That said, when I saw Revival in a charity shop recently for just £2, I knew I had to have it.
Revival is very "Hearts in Atlantis" in style in that it is very much a nostalgia piece.
It begins way back in the sixties when a young boy first encounters the new reverend in town, and then goes on to tell the story of how this man continues to feature in this boy's life through the next few decades as he slowly becomes a man and discovers that both their fates are intertwined.
It is a great book and right up there with King's best, but to say any more about it would be to do it an injustice.
It is just one of those books you need to experience for yourself, but I'm happy to say it never disappoints and ranks right up there as one of my favourite King books that he has ever written.
King is an awesome writer who thinks nothing of crossing genres and always trying to deliver something that his readers might not think to expect.
The films of his many books are a very different animal entirely though, and that is why I'm worried about the film adaptation of what is arguably his greatest work, The Dark Tower.
Putting aside that they have cast Idris Elba as Roland, the gunslinger, (shock, horror - a black man in what is supposed to be a white man's role - not like Hollywood has ever done anything like that before, is it? Aeon Flux starring Scarlett Johansen, I'm looking at you) - something I really don't have a problem with btw - the history of King's books being translated into film is not a favourable one.
Yes, there have been some truly great movie adaptations, but equally there have been just as many bad ones, if not more.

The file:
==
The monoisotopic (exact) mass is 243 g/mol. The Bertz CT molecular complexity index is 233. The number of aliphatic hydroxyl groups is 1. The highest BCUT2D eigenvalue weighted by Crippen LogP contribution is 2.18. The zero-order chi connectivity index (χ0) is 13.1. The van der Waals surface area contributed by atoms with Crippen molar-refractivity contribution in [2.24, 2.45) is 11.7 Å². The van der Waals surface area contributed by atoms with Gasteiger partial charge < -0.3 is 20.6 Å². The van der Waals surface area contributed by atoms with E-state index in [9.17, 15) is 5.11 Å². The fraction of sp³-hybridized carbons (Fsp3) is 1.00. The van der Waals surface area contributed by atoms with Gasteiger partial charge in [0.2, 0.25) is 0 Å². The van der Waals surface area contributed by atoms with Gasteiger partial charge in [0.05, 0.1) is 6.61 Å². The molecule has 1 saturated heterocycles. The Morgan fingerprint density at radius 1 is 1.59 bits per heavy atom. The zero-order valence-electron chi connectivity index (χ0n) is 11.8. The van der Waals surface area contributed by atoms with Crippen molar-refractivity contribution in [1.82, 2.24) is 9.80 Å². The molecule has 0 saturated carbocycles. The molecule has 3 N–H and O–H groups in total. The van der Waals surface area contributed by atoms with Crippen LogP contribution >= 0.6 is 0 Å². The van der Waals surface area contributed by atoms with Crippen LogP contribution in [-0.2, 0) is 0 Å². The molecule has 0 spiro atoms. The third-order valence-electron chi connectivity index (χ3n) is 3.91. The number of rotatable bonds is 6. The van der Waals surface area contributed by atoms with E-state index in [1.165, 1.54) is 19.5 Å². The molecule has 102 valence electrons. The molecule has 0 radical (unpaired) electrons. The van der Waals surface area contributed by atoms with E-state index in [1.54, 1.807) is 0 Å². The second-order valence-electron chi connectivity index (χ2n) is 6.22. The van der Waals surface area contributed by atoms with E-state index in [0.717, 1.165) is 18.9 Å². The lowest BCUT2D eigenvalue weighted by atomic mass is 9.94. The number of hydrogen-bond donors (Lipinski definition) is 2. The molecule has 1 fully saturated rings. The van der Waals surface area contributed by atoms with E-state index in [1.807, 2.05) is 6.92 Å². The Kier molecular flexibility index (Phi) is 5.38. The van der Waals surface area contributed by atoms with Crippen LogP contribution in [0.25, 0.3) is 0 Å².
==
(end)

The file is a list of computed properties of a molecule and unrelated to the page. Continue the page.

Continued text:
One of the things that does give me hope about The Dark Tower film though is the fact that it appears to be, from all accounts, not a faithful adaptation of the books but a kind of sequel.
Those who have read The Dark Tower novels from beginning to end will be aware that Roland's journey across the Wastelands is not the first time that he has attempted to reach The Dark Tower and that with each climax, his quest appears to begin anew.
The movie, it appears, is going to show a whole new cycle of events as Roland begins his journey all over again; thus explaining this time around why the colour of his skin has changed and why we will not be seeing, at least in the first film, some of the characters that we readers have come to know and live like Eddie and Odetta.
This isn't the Roland Deschain readers think they know, but a new interpretation as the gunslinger begins his journey from the beginning for what is allegedly the last time.
Doesn't mean it's going to be any good, but the chance to experience a whole new chapter of The Dark Tower, albeit on the big screen, has to be a good thing, right?
I mean, the last fix we had was with the interim novella, The Wind through the keyhole and that was years ago so anything new has to be a good thing, right? Right?
That's the problem, we really don't know.
Recently, I had the misfortune to watch Carrie 2: The Rage and it was awful.
I love the original Carrie, and even quite enjoyed the remake hen I saw it on Netflix recently, but the sequel is atrocious. It was like Beverly Hills 90210 with telekinesis, the actors couldn't act their way out of a paper bag, and an attempt to catch up with lone survivor, Susan, many years later never really goes anywhere. The story teases that the same man who fathered Carrie White is also responsible for fathering the new girl in this film, ignoring the fact of however many years might have passed between his fathering both children, and then never really goes anywhere with it.
Susan, now a teacher, seems to know a hell of a lot about recessive genes and how the telekinesis gene is passed on through the male and then is woefully under-used and the whole thing just feels like a disaster.
And what is up with those tattoos that suddenly seem able to move across her body when the new girl's powers come into effect?
Don't even get me started on that.
Yes, I know, Carrie 2 is not really an adaptation of a King book, more a shameless cash-in, but the fact remains, King books rarely make a successful transition to film.
In future blog posts, I intend to look at some of the many success and failures that have occurred over the years, but the law of averages states that The Dark Tower movie has a lot of work to do and a lot to prove if it is going to be one of the better ones.
And that, that is why I'm worried it's going to suck.
Still, there's always the remake of IT to look forward to, right?